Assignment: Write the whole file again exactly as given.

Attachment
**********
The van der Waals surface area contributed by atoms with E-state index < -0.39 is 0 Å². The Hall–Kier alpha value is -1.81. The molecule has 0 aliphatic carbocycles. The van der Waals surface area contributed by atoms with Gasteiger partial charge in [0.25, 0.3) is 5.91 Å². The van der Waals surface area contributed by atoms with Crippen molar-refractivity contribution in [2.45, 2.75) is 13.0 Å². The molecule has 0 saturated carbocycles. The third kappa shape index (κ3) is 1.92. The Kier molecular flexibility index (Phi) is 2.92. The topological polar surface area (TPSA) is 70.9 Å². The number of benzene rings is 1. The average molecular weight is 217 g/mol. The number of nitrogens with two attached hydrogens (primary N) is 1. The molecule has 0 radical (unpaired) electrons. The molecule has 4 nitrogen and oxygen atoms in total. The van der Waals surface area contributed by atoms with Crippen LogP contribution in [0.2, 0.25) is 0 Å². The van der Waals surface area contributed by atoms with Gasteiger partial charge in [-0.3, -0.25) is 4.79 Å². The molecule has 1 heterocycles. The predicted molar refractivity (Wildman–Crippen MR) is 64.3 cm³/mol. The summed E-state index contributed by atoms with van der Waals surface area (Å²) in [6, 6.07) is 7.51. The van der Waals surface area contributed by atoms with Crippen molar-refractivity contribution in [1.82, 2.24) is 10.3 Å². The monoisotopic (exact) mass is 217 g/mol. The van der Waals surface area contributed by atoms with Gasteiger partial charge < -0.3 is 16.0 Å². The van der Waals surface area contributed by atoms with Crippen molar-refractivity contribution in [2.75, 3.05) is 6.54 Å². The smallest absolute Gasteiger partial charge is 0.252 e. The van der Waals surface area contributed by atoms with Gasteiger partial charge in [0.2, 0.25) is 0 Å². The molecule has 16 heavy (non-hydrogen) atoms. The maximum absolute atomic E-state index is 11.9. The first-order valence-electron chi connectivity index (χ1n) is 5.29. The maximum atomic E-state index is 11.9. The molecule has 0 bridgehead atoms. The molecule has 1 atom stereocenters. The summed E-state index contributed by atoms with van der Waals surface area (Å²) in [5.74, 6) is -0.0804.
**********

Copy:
The van der Waals surface area contributed by atoms with E-state index < -0.39 is 0 Å². The Hall–Kier alpha value is -1.81. The molecule has 0 aliphatic carbocycles. The van der Waals surface area contributed by atoms with Gasteiger partial charge in [0.25, 0.3) is 5.91 Å². The van der Waals surface area contributed by atoms with Crippen molar-refractivity contribution in [2.45, 2.75) is 13.0 Å². The molecule has 0 saturated carbocycles. The third kappa shape index (κ3) is 1.92. The Kier molecular flexibility index (Phi) is 2.92. The topological polar surface area (TPSA) is 70.9 Å². The number of benzene rings is 1. The average molecular weight is 217 g/mol. The number of nitrogens with two attached hydrogens (primary N) is 1. The molecule has 0 radical (unpaired) electrons. The molecule has 4 nitrogen and oxygen atoms in total. The van der Waals surface area contributed by atoms with Crippen LogP contribution in [0.2, 0.25) is 0 Å². The van der Waals surface area contributed by atoms with Gasteiger partial charge in [-0.3, -0.25) is 4.79 Å². The molecule has 1 heterocycles. The predicted molar refractivity (Wildman–Crippen MR) is 64.3 cm³/mol. The summed E-state index contributed by atoms with van der Waals surface area (Å²) in [6, 6.07) is 7.51. The van der Waals surface area contributed by atoms with Crippen molar-refractivity contribution in [1.82, 2.24) is 10.3 Å². The monoisotopic (exact) mass is 217 g/mol. The van der Waals surface area contributed by atoms with Gasteiger partial charge < -0.3 is 16.0 Å². The van der Waals surface area contributed by atoms with Crippen molar-refractivity contribution in [2.75, 3.05) is 6.54 Å². The smallest absolute Gasteiger partial charge is 0.252 e. The van der Waals surface area contributed by atoms with Gasteiger partial charge in [0.2, 0.25) is 0 Å². The molecule has 16 heavy (non-hydrogen) atoms. The maximum absolute atomic E-state index is 11.9. The first-order valence-electron chi connectivity index (χ1n) is 5.29. The maximum atomic E-state index is 11.9. The molecule has 0 bridgehead atoms. The molecule has 1 atom stereocenters. The summed E-state index contributed by atoms with van der Waals surface area (Å²) in [5.74, 6) is -0.0804.